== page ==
Bachmann also claimed that the corporate income tax needs to be lowered. Her argument is the stock one: this must be done because companies are leaving the US to take advantage of the lower taxes overseas. However, as I have argued in earlier posts, this argument is fairly weak because its key premise is rather questionable. American companies pay little (or no) taxes here and hence the tax savings are most likely not the main cause of their departure.

A more plausible reason is that companies can pay far lower wages in many places overseas. There is also the fact that other countries often let companies get away with things that would not be tolerated here. As such, the most effective ways to lure jobs back here would seem to be to lower wages and lift regulations. That is, transform the United States into a third world country (at least in certain respects). Getting rid of the EPA would be a good first step in this process.  Bachmann, of course, did not want to say that she would lower the minimum wage. However, she was not willing to say that she would not.

AP/The Huffington Post) POINCIANA, Fla. — Republican presidential candidate Michele Bachmann claims the U.S. has more energy resources than any other country but isn’t exploiting them because of radical environmentalists.

Bachmann says with shale oil, natural gas and coal, the United States shouldn’t be “begging” others for oil and energy supplies.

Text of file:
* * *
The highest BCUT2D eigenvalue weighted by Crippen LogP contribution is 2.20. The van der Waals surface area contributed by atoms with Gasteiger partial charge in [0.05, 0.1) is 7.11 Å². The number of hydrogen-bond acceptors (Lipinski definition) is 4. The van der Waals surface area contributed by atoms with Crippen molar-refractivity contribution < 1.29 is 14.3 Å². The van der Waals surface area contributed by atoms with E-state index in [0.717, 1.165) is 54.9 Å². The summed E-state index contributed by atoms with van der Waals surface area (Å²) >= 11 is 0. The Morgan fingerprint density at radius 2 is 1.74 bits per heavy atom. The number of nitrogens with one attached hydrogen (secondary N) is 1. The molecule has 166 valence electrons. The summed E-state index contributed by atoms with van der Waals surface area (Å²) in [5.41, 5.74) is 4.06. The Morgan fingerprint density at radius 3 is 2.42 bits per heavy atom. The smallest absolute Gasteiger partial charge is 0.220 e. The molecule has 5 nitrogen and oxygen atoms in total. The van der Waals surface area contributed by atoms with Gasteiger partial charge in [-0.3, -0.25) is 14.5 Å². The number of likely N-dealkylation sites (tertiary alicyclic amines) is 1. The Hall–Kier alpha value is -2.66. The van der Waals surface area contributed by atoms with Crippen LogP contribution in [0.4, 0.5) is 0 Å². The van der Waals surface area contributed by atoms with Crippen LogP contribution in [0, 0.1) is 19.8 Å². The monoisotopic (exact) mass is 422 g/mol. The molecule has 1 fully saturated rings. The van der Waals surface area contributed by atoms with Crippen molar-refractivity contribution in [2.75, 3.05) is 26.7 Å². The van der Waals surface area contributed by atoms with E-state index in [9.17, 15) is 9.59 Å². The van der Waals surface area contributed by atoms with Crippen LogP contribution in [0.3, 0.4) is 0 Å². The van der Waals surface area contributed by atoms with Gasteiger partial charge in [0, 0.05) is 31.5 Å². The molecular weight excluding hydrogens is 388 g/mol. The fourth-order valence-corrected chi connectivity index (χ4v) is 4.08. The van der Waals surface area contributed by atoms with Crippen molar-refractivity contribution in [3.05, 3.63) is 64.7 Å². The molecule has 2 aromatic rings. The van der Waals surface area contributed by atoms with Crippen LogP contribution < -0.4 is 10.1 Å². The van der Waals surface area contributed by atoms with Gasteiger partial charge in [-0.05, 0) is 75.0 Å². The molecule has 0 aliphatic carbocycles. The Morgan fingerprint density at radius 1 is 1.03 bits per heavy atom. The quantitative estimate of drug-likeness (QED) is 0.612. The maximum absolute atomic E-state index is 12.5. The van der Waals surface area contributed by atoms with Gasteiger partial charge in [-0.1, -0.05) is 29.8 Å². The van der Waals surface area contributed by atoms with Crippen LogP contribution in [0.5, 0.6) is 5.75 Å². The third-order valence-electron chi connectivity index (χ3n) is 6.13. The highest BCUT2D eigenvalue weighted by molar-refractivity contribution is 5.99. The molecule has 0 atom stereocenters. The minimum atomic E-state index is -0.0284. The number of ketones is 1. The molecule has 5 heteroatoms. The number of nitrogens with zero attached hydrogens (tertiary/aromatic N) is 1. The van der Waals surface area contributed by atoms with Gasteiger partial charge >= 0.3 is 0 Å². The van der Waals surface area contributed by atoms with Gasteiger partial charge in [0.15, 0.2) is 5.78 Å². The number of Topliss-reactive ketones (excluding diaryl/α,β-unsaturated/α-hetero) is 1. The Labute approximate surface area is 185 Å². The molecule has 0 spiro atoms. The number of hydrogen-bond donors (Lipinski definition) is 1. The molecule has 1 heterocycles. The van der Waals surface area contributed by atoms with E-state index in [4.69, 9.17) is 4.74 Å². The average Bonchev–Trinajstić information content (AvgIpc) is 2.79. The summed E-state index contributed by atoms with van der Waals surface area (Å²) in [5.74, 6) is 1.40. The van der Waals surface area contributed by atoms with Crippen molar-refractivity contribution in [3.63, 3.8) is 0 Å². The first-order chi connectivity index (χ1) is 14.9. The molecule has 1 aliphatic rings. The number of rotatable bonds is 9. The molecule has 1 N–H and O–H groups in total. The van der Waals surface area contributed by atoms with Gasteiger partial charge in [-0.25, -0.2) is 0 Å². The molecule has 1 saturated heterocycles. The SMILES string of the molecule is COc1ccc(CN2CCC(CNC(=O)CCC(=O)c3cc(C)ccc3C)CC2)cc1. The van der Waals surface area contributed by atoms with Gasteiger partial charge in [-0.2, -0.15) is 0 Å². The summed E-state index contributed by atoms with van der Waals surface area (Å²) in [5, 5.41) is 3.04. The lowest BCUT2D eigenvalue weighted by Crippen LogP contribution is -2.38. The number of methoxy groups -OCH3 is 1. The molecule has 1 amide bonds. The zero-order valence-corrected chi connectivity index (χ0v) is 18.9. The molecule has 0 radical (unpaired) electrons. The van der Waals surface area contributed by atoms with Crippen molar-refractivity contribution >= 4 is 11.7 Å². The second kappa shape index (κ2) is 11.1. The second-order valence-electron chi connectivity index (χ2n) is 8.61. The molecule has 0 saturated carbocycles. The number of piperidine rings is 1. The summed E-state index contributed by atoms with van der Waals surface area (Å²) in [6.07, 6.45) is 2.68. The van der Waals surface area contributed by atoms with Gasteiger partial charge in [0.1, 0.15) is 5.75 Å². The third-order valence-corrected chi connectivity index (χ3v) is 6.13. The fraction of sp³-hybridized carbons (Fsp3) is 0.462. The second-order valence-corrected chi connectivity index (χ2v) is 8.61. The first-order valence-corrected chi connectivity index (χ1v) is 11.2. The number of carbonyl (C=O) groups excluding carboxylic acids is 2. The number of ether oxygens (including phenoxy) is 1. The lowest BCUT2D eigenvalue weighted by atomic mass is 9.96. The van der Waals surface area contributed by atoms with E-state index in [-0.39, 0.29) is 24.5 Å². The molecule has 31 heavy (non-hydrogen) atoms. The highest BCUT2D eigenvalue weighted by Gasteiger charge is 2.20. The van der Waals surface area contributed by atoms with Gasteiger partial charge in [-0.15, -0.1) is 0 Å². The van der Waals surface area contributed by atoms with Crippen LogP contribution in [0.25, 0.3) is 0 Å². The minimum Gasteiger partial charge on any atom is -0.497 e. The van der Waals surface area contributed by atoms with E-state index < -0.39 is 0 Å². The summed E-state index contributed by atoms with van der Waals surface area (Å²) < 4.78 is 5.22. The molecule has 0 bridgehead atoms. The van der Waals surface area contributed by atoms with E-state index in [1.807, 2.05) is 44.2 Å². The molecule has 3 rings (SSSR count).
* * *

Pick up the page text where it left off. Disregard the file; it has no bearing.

She said “we are the king daddy dogs when it comes to energy.” But she says environmentalists are preventing resources from being tapped.

As president, Bachmann said she would unlock those resources and eliminate the Environmental Protection Agency.

“The radical environmentalists have demanded that we lock up all our energy resources,” she added. “President Bachmann will take that key out of the door. I will unlock it.”

The crowd at the upscale retirement community cheered wildly.

And Bachmann got a similar reception when she promised to eliminate the “job killing” Environmental Protection Agency, saying that she would close the agency down in a single trip. “We will turn out the lights and we’ll lock the doors,” she said.

Bachmann spoke at a town hall meeting in a central Florida retirement community Saturday.

Speaking in Jacksonville one day earlier, the Minnesota congresswoman told supporters at a packed sandwich shop that the corporate income tax needs to be reduced because companies are moving to other countries to save money. She was later asked by a reporter whether changes to the minimum wage should also be considered to balance the cost of labor here and overseas.

“I’m not married to anything. I’m not saying that’s where I’m going to go,” she said.

She did say she wants to look at all aspects of doing business, from regulations to tax codes, and will consider anything that will help create jobs. The federal minimum wage is $7.25 an hour.

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Posted in Environment, Ethics, Philosophy by Michael LaBossiere on May 26, 2011
Environmental journalism supports the protecti...